Who Were the Coureur de Bois?
Coureurs de bois (koo-wheres duh bwah) means “runners of the woods.” These men went out from French settlements to trade for animal furs with Native Americans. Their travels took them through the land that is now Michigan.
Many of them married women from the Native-American tribes. The coureurs de bois lived in Native villages and traveled with their new friends, learning their languages and customs.
Mackinac Island was the center of the fur trade in the Great Lakes. The coureurs de bois could reach a lot of places by paddling their canoes from the island. They sometimes had to carry, or portage (poor-tahj), their canoes over land to reach another lake or river to finish their trip.
- They could get to the Mississippi River through Lake Michigan.
- They could make it to the Great Plains by going north and across Lake Superior.
- They could also go to the Ohio River by heading south on Lakes Huron and Erie.
This is the author dressed as a coureur de bois, which means “runner of the woods.” They would trade with the Native Americans for beaver furs, also called pelts.
In 1681, the French government said all coureurs de bois had to have permits to trade. Those who worked without permits were said to be outlaws and had to pay fines.
Some coureurs de bois were not always fair when they traded with the Native Americans. Alcohol was traded for furs too. The Native Americans got sick from the alcohol. They also became sick from the diseases that the coureurs de bois carried without knowing it.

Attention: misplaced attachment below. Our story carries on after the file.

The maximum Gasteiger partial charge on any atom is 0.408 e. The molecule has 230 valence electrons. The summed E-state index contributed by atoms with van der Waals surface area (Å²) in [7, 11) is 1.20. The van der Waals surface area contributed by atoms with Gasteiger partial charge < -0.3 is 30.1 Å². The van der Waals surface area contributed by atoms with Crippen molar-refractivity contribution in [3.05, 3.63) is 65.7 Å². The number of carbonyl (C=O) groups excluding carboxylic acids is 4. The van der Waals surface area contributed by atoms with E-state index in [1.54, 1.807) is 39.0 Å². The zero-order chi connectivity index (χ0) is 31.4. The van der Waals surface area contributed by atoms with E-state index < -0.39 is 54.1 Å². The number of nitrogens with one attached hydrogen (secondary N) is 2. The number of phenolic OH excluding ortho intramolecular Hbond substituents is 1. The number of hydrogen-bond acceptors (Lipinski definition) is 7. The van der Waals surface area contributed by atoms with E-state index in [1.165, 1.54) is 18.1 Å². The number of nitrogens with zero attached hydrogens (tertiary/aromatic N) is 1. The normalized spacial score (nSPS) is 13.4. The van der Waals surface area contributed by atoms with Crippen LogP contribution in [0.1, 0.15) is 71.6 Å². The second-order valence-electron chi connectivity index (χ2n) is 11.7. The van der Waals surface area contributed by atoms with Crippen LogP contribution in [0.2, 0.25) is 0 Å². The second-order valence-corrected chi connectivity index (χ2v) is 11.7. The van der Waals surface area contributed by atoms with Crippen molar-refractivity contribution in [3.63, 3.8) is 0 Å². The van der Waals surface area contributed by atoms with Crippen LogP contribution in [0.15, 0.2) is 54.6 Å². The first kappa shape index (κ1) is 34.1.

The coureurs de bois were great explorers. They had to be tough and clever to survive hard winters and rough waters. Most of them did not know how to swim!
Native Americans liked some of the things they could get from trading. European people liked the furs they got for making their hats and clothing. That was the main purpose of the fur trade. Many metal, cloth, and glass trade items made life easier for the Native Americans. Imagine, to them, an iron ax was “new technology”!
This story was was written by Genot "Winter Elk" Picor. Genot was a school teacher and is now a storyteller and musician. He provided the photo of himself.
A hat made from beaver felt was stylish in Europe in the 1600s and 1700s. Felt was made from the beaver’s thick undercoat fur.
Trading Post Activity
Click the link below to see some of the items that were at trading posts around 1684. Each thing on the list cost 1 beaver pelt, or fur.
Lists like these were different at every trading post. The price would change often. It would depend on how many of an item the trading post had and how much people wanted the thing. This is called supply and demand.
Imagine that you have 10 beaver pelts to trade for items that you will need for a trip you are taking into the wilderness in 1684. What items do you want to buy from the Trading Post list with your beaver furs? Why would you want to take those things with you on your trip?